It was a Friday morning in June, and Rucha M. was feeling nervous. She and her team of four high school students were preparing to pitch an innovative app idea to the rest of their Wharton summer class. They had developed the prototype named Klustr for the course’s final project: How might we protect the Penn community and the world from the coronavirus?
“My team’s mission statement was, ‘How might we help people estimate a distance of six feet in order to follow social distancing guidelines?’” said Rucha, a rising high school senior from San Jose, California. “We used qualitative data from interviews with other students to brainstorm and we decided to go forward with a social distancing app. Just before we presented the prototype to the larger group, my team members started cheering each other on. After presenting, all of us expressed how proud we were of each other. It was a great moment,” she said.
Of course, the presentation was entirely virtual.
Rucha was one of 1,250 high school students from around the world to participate in this summer’s Future of the Business World (FBW) online course, designed by the Wharton Global Youth Program, which manages all of Wharton’s summer high school programs.
Redesigning Summer 2020
After the University of Pennsylvania canceled on-campus operations due to COVID-19, hundreds of participants in Wharton summer high school programs could no longer travel to Wharton’s Philadelphia campus.
The solution: going virtual. Several existing summer high school programs were moved online, like MoneyBall Academy — others were designed anew.
The two-week FBW online course, for example, was launched on Wharton Online and set up to accommodate learners across global time zones. Students could sign up for one of five sessions from June through August. Four new online Pre-College courses were launched for rising high school seniors who wanted the rigor of undergraduate coursework. The for-credit courses covered negotiations, ethics and social responsibility, Python data science, and business statistics.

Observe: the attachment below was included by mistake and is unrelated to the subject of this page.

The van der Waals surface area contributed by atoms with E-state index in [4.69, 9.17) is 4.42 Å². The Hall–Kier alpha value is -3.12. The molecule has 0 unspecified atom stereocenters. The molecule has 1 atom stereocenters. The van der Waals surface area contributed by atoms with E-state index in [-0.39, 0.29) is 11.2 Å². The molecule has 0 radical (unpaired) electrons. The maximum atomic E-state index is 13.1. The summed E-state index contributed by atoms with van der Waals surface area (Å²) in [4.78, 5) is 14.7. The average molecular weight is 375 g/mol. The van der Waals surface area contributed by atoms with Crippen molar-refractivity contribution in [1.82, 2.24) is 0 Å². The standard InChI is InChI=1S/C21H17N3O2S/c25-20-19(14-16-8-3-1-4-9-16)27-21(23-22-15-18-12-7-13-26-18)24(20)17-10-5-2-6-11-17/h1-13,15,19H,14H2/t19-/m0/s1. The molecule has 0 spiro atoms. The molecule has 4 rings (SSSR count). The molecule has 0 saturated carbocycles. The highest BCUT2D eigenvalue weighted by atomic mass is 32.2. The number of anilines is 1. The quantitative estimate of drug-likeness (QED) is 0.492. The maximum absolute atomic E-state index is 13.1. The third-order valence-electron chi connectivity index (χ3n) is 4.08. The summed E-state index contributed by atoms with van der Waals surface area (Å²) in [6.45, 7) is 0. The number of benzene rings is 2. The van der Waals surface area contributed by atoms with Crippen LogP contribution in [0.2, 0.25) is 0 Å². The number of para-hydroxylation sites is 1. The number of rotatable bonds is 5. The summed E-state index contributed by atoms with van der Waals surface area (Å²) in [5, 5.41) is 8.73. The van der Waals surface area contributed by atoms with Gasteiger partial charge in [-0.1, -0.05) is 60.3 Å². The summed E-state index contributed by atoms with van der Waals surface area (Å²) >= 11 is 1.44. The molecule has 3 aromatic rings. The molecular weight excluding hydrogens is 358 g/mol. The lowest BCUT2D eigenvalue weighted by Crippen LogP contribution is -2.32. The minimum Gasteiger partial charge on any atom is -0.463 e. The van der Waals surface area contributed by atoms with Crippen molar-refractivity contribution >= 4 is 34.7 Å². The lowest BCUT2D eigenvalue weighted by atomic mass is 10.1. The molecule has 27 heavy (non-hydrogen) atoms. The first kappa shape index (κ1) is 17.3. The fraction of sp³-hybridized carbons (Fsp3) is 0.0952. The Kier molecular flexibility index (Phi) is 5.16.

Prof. Serguei Netessine, vice dean of Global Initiatives, which oversees the Wharton Global Youth Program, was pleasantly surprised by this summer’s turnout, which exceeded 1,700 students.
“We were able to double the number of high school students taking part in our summer programs this year,” said Netessine. “During these difficult months, Wharton has continually been able to pivot and offer quality online opportunities for all the students who want to study at the best business school in the world.”
‘Pivot or Perish’
Led by instructors Sara Jane McCaffrey, a senior fellow and lecturer in management at Wharton, and Taylor Caputo, Wharton lecturer and practicing product designer and artist, the FBW online course integrates current events with key global business themes and is designed to appeal to Generation Z.
It was inspired by Wharton’s real-time online course Epidemics, Natural Disasters and Geopolitics: Managing Global Business and Financial Uncertainty, which launched in March for all Penn students.
“The pandemic has been a time of change and innovation, with opportunities to analyze rich insights, especially for business,” said Eli Lesser, executive director of the Global Youth Program. “We needed to create a dynamic learning experience for exceptional high school students, and we had to do it quickly. We reached out to our incredible Wharton faculty and collaborated with teams like the Learning Lab to design the curriculum. The end result is a truly unique course built to engage the next generation of business leaders in conversations about the future.”